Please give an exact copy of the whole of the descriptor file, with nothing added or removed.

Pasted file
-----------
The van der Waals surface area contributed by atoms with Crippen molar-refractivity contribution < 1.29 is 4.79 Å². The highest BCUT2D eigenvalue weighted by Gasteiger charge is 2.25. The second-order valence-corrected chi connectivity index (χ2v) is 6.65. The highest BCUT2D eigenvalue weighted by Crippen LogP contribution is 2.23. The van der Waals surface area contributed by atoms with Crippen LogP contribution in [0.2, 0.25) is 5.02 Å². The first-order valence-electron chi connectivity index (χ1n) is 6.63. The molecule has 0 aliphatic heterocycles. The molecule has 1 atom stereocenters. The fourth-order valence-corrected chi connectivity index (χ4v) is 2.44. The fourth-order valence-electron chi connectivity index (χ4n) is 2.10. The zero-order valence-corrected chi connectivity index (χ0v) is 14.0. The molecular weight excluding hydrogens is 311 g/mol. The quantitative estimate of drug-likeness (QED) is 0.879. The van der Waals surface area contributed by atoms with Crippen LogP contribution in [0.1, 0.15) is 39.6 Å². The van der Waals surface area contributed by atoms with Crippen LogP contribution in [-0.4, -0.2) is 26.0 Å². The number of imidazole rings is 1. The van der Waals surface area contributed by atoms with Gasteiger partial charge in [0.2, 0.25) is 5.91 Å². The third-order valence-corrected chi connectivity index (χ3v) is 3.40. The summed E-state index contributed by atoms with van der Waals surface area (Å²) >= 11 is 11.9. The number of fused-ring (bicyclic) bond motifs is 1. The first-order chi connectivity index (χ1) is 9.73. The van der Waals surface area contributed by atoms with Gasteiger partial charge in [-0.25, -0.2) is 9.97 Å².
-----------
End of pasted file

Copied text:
The van der Waals surface area contributed by atoms with Crippen molar-refractivity contribution < 1.29 is 4.79 Å². The highest BCUT2D eigenvalue weighted by Gasteiger charge is 2.25. The second-order valence-corrected chi connectivity index (χ2v) is 6.65. The highest BCUT2D eigenvalue weighted by Crippen LogP contribution is 2.23. The van der Waals surface area contributed by atoms with Crippen LogP contribution in [0.2, 0.25) is 5.02 Å². The first-order valence-electron chi connectivity index (χ1n) is 6.63. The molecule has 0 aliphatic heterocycles. The molecule has 1 atom stereocenters. The fourth-order valence-corrected chi connectivity index (χ4v) is 2.44. The fourth-order valence-electron chi connectivity index (χ4n) is 2.10. The zero-order valence-corrected chi connectivity index (χ0v) is 14.0. The molecular weight excluding hydrogens is 311 g/mol. The quantitative estimate of drug-likeness (QED) is 0.879. The van der Waals surface area contributed by atoms with Crippen LogP contribution in [0.1, 0.15) is 39.6 Å². The van der Waals surface area contributed by atoms with Crippen LogP contribution in [-0.4, -0.2) is 26.0 Å². The number of imidazole rings is 1. The van der Waals surface area contributed by atoms with Gasteiger partial charge in [0.2, 0.25) is 5.91 Å². The third-order valence-corrected chi connectivity index (χ3v) is 3.40. The summed E-state index contributed by atoms with van der Waals surface area (Å²) >= 11 is 11.9. The number of fused-ring (bicyclic) bond motifs is 1. The first-order chi connectivity index (χ1) is 9.73. The van der Waals surface area contributed by atoms with Gasteiger partial charge in [-0.25, -0.2) is 9.97 Å².